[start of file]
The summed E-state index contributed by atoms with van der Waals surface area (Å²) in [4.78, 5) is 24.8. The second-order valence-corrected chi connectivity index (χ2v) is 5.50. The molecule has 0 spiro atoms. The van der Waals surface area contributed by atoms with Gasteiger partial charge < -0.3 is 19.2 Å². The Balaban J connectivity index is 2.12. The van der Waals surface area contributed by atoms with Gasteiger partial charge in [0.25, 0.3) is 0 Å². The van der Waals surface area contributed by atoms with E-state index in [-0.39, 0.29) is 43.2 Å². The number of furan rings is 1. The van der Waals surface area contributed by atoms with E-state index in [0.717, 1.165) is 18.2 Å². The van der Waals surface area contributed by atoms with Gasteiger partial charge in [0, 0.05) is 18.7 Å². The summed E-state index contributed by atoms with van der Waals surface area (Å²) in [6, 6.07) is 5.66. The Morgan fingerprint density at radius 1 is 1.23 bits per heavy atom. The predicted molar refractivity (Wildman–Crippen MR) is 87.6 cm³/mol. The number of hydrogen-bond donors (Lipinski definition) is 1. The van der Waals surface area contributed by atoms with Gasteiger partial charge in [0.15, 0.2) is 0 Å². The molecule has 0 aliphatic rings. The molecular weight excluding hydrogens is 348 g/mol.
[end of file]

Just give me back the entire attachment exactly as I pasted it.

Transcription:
The summed E-state index contributed by atoms with van der Waals surface area (Å²) in [4.78, 5) is 24.8. The second-order valence-corrected chi connectivity index (χ2v) is 5.50. The molecule has 0 spiro atoms. The van der Waals surface area contributed by atoms with Gasteiger partial charge < -0.3 is 19.2 Å². The Balaban J connectivity index is 2.12. The van der Waals surface area contributed by atoms with Gasteiger partial charge in [0.25, 0.3) is 0 Å². The van der Waals surface area contributed by atoms with E-state index in [-0.39, 0.29) is 43.2 Å². The number of furan rings is 1. The van der Waals surface area contributed by atoms with E-state index in [0.717, 1.165) is 18.2 Å². The van der Waals surface area contributed by atoms with Gasteiger partial charge in [0, 0.05) is 18.7 Å². The summed E-state index contributed by atoms with van der Waals surface area (Å²) in [6, 6.07) is 5.66. The Morgan fingerprint density at radius 1 is 1.23 bits per heavy atom. The predicted molar refractivity (Wildman–Crippen MR) is 87.6 cm³/mol. The number of hydrogen-bond donors (Lipinski definition) is 1. The van der Waals surface area contributed by atoms with Gasteiger partial charge in [0.15, 0.2) is 0 Å². The molecule has 0 aliphatic rings. The molecular weight excluding hydrogens is 348 g/mol.